Barry Jenkins’s follow-up to his Oscar-winning Moonlight is a carefully wrought adaptation of James Baldwin’s penultimate novel, set in Harlem in the early 1970s. Jenkins’s deeply soulful film stays focused on the emotional currents between parents and children, couples and friends.

The Image Book

  • Jean-Luc Godard
  • 2018
  • Switzerland
  • 90 minutes
With Jean-Luc Godard’s The Image Book, all barriers between the artist, his art, and his audience have dissolved. Predominantly comprised of pre-existing images, many of which will be familiar from Godard’s previous work, this is a film in which the relationship between image and sound is, as always, intensely physical and sometimes jaw-dropping.

In My Room

  • Ulrich Köhler
  • 2018
  • Germany
  • 119 minutes
Sad-sack, 40ish TV cameraman Armin awakens one morning to find the world around him entirely depopulated. Ulrich Köhler takes a disarmingly realistic and restrained approach to a fantastical premise: the eternally popular fantasy of the last man on earth.

Long Day’s Journey Into Night

  • Bi Gan
  • 2018
  • China/France
  • 133 minutes
This noir-tinged film about a solitary man haunted by loss and regret is told in two parts: the first an achronological mosaic, the second a nocturnal dream. Bi Gan has created a film like nothing you’ve seen before, especially in the second half’s hour-long, gravity-defying 3D sequence shot.

Monrovia, Indiana

  • Frederick Wiseman
  • 2018
  • USA
  • 143 minutes
Every new film from Frederick Wiseman, now 88 years old, seems more vigorous and acute than the last. In this tough, piercing look at the rhythm and texture of life as it is lived in a wide swathe of this country, he documents a small town located deep in the American heartland.

Non-Fiction

  • Olivier Assayas
  • 2018
  • France
  • 106 minutes
Set within the world of publishing, Olivier Assayas’s new film finds two hopelessly intertwined couples—including Guillaume Canet’s troubled book executive and Juliette Binoche’s weary actress—obsessed with the state of things, and how (or when) it will (or might) change.

Private Life

  • Tamara Jenkins
  • 2018
  • USA
  • 123 minutes
Kathryn Hahn and Paul Giamatti are achingly real as Rachel and Richard, a middle-aged New York couple caught in the desperation, frustration, and exhaustion of trying to have a child. Tamara Jenkins’s first film in ten years is by turns hilarious and harrowing.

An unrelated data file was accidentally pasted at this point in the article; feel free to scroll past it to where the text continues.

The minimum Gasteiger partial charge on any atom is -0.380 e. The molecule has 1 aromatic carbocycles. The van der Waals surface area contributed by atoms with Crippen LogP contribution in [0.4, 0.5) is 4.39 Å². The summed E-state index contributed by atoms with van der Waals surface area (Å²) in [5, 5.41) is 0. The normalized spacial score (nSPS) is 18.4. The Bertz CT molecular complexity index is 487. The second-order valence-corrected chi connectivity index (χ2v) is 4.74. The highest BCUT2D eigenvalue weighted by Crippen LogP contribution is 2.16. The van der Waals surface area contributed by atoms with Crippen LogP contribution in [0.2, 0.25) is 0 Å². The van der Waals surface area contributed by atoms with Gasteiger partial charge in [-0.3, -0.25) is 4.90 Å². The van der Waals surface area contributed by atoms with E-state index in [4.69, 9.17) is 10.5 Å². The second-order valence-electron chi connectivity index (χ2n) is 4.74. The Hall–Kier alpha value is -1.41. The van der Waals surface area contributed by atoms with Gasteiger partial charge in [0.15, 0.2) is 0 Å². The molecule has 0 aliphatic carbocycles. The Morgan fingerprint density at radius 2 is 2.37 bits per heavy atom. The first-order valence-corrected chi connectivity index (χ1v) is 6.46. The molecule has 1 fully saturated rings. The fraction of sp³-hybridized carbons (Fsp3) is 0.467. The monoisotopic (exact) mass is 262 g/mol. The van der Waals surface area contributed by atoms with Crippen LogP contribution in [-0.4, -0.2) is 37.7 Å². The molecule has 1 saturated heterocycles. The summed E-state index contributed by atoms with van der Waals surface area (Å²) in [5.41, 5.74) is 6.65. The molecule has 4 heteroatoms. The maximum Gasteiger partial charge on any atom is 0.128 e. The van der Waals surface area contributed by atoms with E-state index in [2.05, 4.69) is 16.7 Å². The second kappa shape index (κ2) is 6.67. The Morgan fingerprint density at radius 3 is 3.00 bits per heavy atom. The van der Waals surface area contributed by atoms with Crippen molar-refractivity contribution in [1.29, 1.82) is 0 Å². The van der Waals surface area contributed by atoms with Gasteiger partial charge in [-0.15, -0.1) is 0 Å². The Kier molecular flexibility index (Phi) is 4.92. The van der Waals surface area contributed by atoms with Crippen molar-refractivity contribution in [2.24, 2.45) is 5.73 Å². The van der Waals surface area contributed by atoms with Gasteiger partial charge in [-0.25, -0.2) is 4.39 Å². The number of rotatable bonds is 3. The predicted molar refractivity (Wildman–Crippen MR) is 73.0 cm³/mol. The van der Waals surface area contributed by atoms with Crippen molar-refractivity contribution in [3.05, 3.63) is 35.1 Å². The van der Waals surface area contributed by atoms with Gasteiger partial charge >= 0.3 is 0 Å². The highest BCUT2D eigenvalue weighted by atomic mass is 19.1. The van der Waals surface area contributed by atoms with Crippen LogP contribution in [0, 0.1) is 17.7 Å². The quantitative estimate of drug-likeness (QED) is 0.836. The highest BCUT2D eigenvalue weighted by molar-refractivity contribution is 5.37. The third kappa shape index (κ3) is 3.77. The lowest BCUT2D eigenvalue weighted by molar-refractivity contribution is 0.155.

RAY & LIZ

  • Richard Billingham
  • 2018
  • UK
  • 107 minutes
Not a second of this electrifying debut doesn’t feel 100% rooted in personal experience. English photographer and visual artist Richard Billingham’s film is grounded in the visual and emotional textures of his family portraits, particularly those of his deeply dysfunctional parents.

Shoplifters

  • Hirokazu Kore-eda
  • 2018
  • Japan
  • 121 minutes
Hirokazu Kore-eda’s Cannes Palme d’Or winner is a heartrending, profoundly human portrait of a most unusual “family”: a collection of societal cast-offs united by petty crime and a fierce love for one another.

Sorry Angel

  • Christophe Honoré
  • 2018
  • France
  • 132 minutes
An intimate chronicle of a romance and a sprawling portrait of gay life in early 1990s France, Sorry Angel follows the intertwining journeys of a worldly, HIV-positive Parisian writer confronting his own mortality, and a curious, carefree university student just beginning to live.

Too Late to Die Young

  • Dominga Sotomayor
  • 2018
  • Chile/Brazil/Argentina/Netherlands/Qatar
  • 110 minutes
The troubling realities of the adult world intrude on a girl’s teenage idyll in this dreamy drift through the Chile of the early 1990s, a nostalgic and piercing portrait of a young woman—and a country—on the cusp of exhilarating and terrifying change.

Transit

  • Christian Petzold
  • 2018
  • Germany/France
  • 101 minutes
A hollowed-out European refugee who has escaped from two concentration camps, arrives in Marseille assuming the identity of a dead novelist whose papers he is carrying in Christian Petzold’s brilliant and haunting film.

Wildlife

  • Paul Dano
  • 2018
  • USA
  • 104 minutes
In first-time director Paul Dano’s impressive debut, a carefully wrought adaptation of Richard Ford’s 1990 novel (co-written by Zoe Kazan), a family comes apart one loosely stitched seam at a time. Jake Gyllenhaal and Carey Mulligan star as the parents; Ed Oxenbould is the adolescent son trying to hold the center.

Spotlight on Documentary

This year’s series of dispatches from the front lines of nonfiction cinema features intimate portraits of artists, depictions of the quest for political and social justice, and much more.

American Dharma

  • Errol Morris
  • 2018
  • USA/UK
  • 100 minutes
Errol Morris faces off with none other than Steve Bannon—former Goldman Sachs partner and movie executive, self-proclaimed “populist” warrior, and long-time cinephile—in this unflinching film.

Angels are Made of Light

  • James Longley
  • 2018
  • USA/Denmark/Norway
  • 117 minutes
School children grow up before our eyes into young adults in the shattered city of Kabul in the meticulously constructed new film from James Longley (Iraq in Fragments).

Carmine Street Guitars

  • Ron Mann
  • 2018
  • Canada
  • 80 minutes
Ron Mann’s Carmine Street Guitars is a lovely portrait of a week in the life of luthier Rick Kelly’s eponymous ground floor shop.

The Cold Blue

  • Erik Nelson
  • 2018
  • USA
  • 73 minutes
Built primarily from color 16mm images shot in the spring of 1943 by director William Wyler and his crew on 8th Air Force bombing raids over Germany and strategic locations in occupied France, The Cold Blue is filtered through the spoken recollections of nine veterans.

Divide and Conquer: The Story of Roger Ailes

  • Alexis Bloom
  • 2018
  • USA
  • 107 minutes
Alexis Bloom’s scrupulous, methodically mounted documentary concerns Roger Ailes, the hemophiliac boy from Warren, Ohio, who worked his way up from television production to the Nixon White House to stewardship of the full-fledged right-wing propaganda machine Fox News.

Dream of a City

  • Manfred Kirchheimer
  • 2018
  • USA
  • 39 minutes